Time for another Psalm. Psalm 84 is close to my heart. It’s visual, speaking of birds and springs, and I love anything that relates to the natural world. And then there’s the pilgrim part. I can’t quite explain why, but the idea of being on a pilgrimage… My anxious heart clings to the idea that this world, this broken mess of a place where I live, isn’t the final destination. I am enamored with the idea of life as a journey. I’m that person who loves the fantasy novels with epic journeys filled with danger, drama, romance, and an amazing destination.
This psalm is largely about the house of God. David is given as the author, and he starts by talking about how wonderful it is to be in God’s house. He envies the sparrows that nest in the corners near the altar. Since this is David, the house is the tabernacle, not the future temple. It might have its glory, but it is also a hide tent, so I think his talk of its beauty isn’t entirely visual.
What the Tabernacle meant to Israel
I don’t think I understand clearly what the tabernacle and temple meant to Israel. Living post-Jesus, when I have the Holy Spirit dwelling within, I can be with God at any time and place. To Israel, being with God meant being near the house of God. Sure, God loved people everywhere, but the priests were in the temple. The sacrifices were made there. The center of religious life for the entire nation was there.
I wouldn’t sing a song like this about my church or even the most beautiful church in the world. A church is a building. But the temple was a little more than a building. Smoke didn’t fill my church when it was first opened like it did the temple. We don’t carefully follow God-given rules when we decorate it. We never worry that someone will die in the back rooms because they didn’t treat the place with the right respect.
So. The house of God is special, because that’s the place where God meets with Israel. It is a place of praise. And to the song-writing anointed king of God’s people, being in a place of worship and praise must have extra appeal. The center of governance would have been in his palace or some other building, but the most important place, the center of his truest power, was here in this moveable tent.
Let’s take a trek
Then we get to the pilgrimage part. God asked the Israelites to trek to feasts a few times a year. It had to be a burden to set off on this journey time and again. But it would also be exciting. Jesus himself got lost during one of these treks because his family was so big that his parents didn’t even realize he was missing. Imagine a big family traveling, laughing, cooking together. This is celebration. It was community and a bonding experience throughout the entire nation.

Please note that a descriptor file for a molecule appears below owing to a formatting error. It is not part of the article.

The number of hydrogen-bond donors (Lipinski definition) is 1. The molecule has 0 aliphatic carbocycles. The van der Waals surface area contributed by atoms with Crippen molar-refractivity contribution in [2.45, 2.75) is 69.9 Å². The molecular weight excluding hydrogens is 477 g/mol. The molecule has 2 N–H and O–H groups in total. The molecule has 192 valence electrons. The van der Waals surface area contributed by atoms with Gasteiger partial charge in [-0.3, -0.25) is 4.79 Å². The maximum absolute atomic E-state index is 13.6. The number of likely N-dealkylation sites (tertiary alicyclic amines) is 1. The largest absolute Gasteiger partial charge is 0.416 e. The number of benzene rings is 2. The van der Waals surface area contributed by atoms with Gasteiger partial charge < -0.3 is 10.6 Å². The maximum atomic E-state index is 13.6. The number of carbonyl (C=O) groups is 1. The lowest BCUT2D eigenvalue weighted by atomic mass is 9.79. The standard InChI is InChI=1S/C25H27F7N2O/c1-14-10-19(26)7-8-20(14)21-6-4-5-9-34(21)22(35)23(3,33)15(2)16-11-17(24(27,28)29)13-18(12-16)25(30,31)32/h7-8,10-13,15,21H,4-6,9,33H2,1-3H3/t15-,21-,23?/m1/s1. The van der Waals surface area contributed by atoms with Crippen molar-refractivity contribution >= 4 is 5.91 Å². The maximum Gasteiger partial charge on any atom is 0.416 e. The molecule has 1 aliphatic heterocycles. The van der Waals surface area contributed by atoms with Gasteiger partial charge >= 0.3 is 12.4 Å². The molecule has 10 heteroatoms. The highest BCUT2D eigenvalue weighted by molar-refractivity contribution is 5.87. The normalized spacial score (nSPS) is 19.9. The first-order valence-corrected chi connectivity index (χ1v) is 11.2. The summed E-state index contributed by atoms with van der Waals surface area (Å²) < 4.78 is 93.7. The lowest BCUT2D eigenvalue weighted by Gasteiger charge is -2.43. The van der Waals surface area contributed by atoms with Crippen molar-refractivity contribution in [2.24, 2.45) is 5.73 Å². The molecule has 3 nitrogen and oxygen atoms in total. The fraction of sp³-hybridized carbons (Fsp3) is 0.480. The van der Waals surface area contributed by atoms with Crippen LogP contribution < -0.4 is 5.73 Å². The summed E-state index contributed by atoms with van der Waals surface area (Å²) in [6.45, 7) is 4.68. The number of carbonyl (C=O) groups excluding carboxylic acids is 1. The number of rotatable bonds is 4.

The NIV translation is like this:
Blessed are those whose strength is in you, whose hearts are set on pilgrimage. 6 As they pass through the Valley of Baka, they make it a place of springs; the autumn rains also cover it with pools. 7 They go from strength to strength, till each appears before God in Zion. Psalm 84:5-8
The phrase hearts set on a pilgrimage gets translated in a variety of ways. Some say hearts set on the highways to Zion. Others say in the hearts are God’s ways. A few say in the hearts are the way of them. But there is a journey in every translation, and God is directing the path.
In the valleys
Then we get the Valley of Baka. Maybe it’s an actual place, or maybe it stands for a state of the hearts of the travelers. Depending on what Bible you open, it could be called the Dry Valley or the valley of weeping. And it could be covered with pools or with blessings. But whatever the translation, when the pilgrims pass through this area, blessings follow. Their hearts are set on this journey, and blessings follow them.
Their hearts are set. I love that phrase. They close up their lives to take this journey, and they will finish it. Nothing deters them once they take that first step, and even the land through which they walk is changed because of their passing.
Finally, strength to strength. Most translations stick to this, but a few say they get stronger along the way. I like the idea that strength to strength is a way of saying that, whatever they face—and journeys can have their share of unexpected events—they are considered strengthening events.
The final destination? Appearing before God in Zion.
Yes, the end result is to be with God. Not only that, but we are heading to Zion to celebrate with God. To feast. This is national holiday time.
This isn’t like my trips to church
I go to church every Sunday to spend time with God, but I don’t consider it a pilgrimage. There are no dry valleys that become lush and green because I’m passing through. I don’t really feel stronger at the end of the thirty minutes it takes me to travel there, although in reality I travel farther than a lot of Israelites would on their trek, and I do it every week and not a few times a year.